One of things I learned during the painful Bush years was that it's not worthwhile to have to sit through any lengthy speeches. There's way too much clapping. And while it is nice to have a president who avoids stumbling all over himself while reading the teleprompter, I'm sticking with my technique of simply reading the remarks on the Internet.
There's a lot in there with which a libertarian could take umbrage. Despite the calls to reduce the deficit, outside of a rollback of the empire--which I support, but don't believe will be forthcoming--it's hard to see whence Obama is going to trim the fat.
As soon as I took office, I asked this Congress to send me a recovery plan by President’s Day that would put people back to work and put money in their pockets. Not because I believe in bigger government – I don’t. Not because I’m not mindful of the massive debt we’ve inherited – I am. I called for action because the failure to do so would have cost more jobs and caused more hardships.
As Rich Lowry commented, "He’s trying to redefine extensive government activism as simple pragmatism, and if he succeeds, might well shift the center of American politics for a generation."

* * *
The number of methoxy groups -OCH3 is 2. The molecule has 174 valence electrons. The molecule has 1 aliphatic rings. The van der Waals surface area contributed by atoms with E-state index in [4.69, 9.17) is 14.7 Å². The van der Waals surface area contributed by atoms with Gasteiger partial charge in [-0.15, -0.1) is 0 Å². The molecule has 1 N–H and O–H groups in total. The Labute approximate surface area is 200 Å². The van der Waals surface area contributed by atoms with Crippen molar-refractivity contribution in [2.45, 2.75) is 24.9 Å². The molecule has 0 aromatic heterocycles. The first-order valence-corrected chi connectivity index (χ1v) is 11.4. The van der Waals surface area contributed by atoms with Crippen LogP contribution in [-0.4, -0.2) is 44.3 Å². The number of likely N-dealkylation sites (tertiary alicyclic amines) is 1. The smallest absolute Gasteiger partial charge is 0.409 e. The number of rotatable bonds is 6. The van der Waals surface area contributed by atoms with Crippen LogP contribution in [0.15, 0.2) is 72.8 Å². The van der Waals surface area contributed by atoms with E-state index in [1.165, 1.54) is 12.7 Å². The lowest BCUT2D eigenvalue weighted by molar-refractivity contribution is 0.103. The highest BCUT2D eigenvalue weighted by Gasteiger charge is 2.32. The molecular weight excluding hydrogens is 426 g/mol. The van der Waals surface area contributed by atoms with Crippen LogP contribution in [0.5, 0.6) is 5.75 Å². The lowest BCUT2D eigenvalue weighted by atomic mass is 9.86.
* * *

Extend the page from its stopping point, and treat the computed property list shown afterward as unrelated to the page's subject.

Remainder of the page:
First, it's simply not true that failure to act is what costs and prolongs the depression. As Murray Rothbard points out in America's Great Depression, "The severe depression of 1921 was over so rapidly, for example, that Secretary of Commerce Hoover, despite his interventionist inclinations, was not able to convince President Harding to intervene rapidly enough; by the time Harding was persuaded to intervene, the depression was already over, and prosperity had arrived."
The Great Depression, on the contrary, was treated by government action; consequently, as Rothbard details copiously, an ordinary recession blossomed into a full scale depression. Indeed, Obama's remarks are eerily similar to those given by President Hoover near the close of his first term: "we might have done nothing. That would have been utter ruin. Instead we met the situation with proposals to private business and to Congress of the most gigantic program of economic defense and counterattack ever evolved in the history of the Republic. We put it into action. . . ."
Aside from the fact that the actions of the government will do precisely the opposite of what is intended, and thus more needless pain will be endured by the American people because of the folly of their leaders, Obama has slickly avoided having to answer for ballooning deficits despite plans to reduce them by half. Since we have to act, act we must, by spending money we don't have. In the unlikely event that the recession ends, he can not only claim credit, but it will be easy to avoid having to reduce spending, since in perceived economic good times, as we saw during the Bush years, no one gives two mites about deficit spending.